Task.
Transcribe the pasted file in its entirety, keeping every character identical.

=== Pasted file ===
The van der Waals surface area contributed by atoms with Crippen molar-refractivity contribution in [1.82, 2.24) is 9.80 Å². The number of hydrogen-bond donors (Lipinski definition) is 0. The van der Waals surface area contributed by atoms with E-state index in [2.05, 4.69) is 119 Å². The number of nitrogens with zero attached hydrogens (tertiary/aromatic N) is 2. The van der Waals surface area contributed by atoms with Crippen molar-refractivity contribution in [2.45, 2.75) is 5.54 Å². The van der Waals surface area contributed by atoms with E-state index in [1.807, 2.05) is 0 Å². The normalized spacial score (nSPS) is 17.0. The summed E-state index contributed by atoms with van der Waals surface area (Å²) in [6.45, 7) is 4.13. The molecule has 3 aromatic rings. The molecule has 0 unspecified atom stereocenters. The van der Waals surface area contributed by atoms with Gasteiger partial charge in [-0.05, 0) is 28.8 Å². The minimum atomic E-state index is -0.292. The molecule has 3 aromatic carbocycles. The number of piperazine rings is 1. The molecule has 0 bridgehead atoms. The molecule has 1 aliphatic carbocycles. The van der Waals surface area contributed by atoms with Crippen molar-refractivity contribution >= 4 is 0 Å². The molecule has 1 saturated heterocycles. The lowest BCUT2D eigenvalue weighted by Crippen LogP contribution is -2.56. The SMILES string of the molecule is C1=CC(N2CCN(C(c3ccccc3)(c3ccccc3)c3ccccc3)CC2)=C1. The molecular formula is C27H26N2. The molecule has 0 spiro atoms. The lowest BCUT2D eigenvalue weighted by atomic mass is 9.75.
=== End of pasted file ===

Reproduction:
The van der Waals surface area contributed by atoms with Crippen molar-refractivity contribution in [1.82, 2.24) is 9.80 Å². The number of hydrogen-bond donors (Lipinski definition) is 0. The van der Waals surface area contributed by atoms with E-state index in [2.05, 4.69) is 119 Å². The number of nitrogens with zero attached hydrogens (tertiary/aromatic N) is 2. The van der Waals surface area contributed by atoms with Crippen molar-refractivity contribution in [2.45, 2.75) is 5.54 Å². The van der Waals surface area contributed by atoms with E-state index in [1.807, 2.05) is 0 Å². The normalized spacial score (nSPS) is 17.0. The summed E-state index contributed by atoms with van der Waals surface area (Å²) in [6.45, 7) is 4.13. The molecule has 3 aromatic rings. The molecule has 0 unspecified atom stereocenters. The van der Waals surface area contributed by atoms with Gasteiger partial charge in [-0.05, 0) is 28.8 Å². The minimum atomic E-state index is -0.292. The molecule has 3 aromatic carbocycles. The number of piperazine rings is 1. The molecule has 0 bridgehead atoms. The molecule has 1 aliphatic carbocycles. The van der Waals surface area contributed by atoms with Crippen molar-refractivity contribution >= 4 is 0 Å². The molecule has 1 saturated heterocycles. The lowest BCUT2D eigenvalue weighted by Crippen LogP contribution is -2.56. The SMILES string of the molecule is C1=CC(N2CCN(C(c3ccccc3)(c3ccccc3)c3ccccc3)CC2)=C1. The molecular formula is C27H26N2. The molecule has 0 spiro atoms. The lowest BCUT2D eigenvalue weighted by atomic mass is 9.75.